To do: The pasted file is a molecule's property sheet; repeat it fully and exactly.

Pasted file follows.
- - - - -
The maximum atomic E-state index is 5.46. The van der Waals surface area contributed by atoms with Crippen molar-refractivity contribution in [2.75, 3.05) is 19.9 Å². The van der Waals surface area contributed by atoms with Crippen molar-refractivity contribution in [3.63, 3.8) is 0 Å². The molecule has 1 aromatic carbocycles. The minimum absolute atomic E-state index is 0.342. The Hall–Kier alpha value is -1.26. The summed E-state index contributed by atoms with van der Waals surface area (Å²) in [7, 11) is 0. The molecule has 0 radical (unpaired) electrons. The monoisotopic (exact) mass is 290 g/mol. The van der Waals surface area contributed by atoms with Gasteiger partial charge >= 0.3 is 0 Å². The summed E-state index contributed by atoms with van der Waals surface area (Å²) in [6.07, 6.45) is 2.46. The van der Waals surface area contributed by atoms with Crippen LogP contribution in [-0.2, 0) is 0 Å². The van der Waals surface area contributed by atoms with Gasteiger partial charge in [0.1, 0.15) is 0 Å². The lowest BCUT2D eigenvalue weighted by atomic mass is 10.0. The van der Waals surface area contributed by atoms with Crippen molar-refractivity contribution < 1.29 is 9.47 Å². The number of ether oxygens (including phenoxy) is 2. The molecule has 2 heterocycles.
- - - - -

The maximum atomic E-state index is 5.46. The van der Waals surface area contributed by atoms with Crippen molar-refractivity contribution in [2.75, 3.05) is 19.9 Å². The van der Waals surface area contributed by atoms with Crippen molar-refractivity contribution in [3.63, 3.8) is 0 Å². The molecule has 1 aromatic carbocycles. The minimum absolute atomic E-state index is 0.342. The Hall–Kier alpha value is -1.26. The summed E-state index contributed by atoms with van der Waals surface area (Å²) in [7, 11) is 0. The molecule has 0 radical (unpaired) electrons. The monoisotopic (exact) mass is 290 g/mol. The van der Waals surface area contributed by atoms with Gasteiger partial charge >= 0.3 is 0 Å². The summed E-state index contributed by atoms with van der Waals surface area (Å²) in [6.07, 6.45) is 2.46. The van der Waals surface area contributed by atoms with Crippen LogP contribution in [-0.2, 0) is 0 Å². The van der Waals surface area contributed by atoms with Gasteiger partial charge in [0.1, 0.15) is 0 Å². The lowest BCUT2D eigenvalue weighted by atomic mass is 10.0. The van der Waals surface area contributed by atoms with Crippen molar-refractivity contribution < 1.29 is 9.47 Å². The number of ether oxygens (including phenoxy) is 2. The molecule has 2 heterocycles.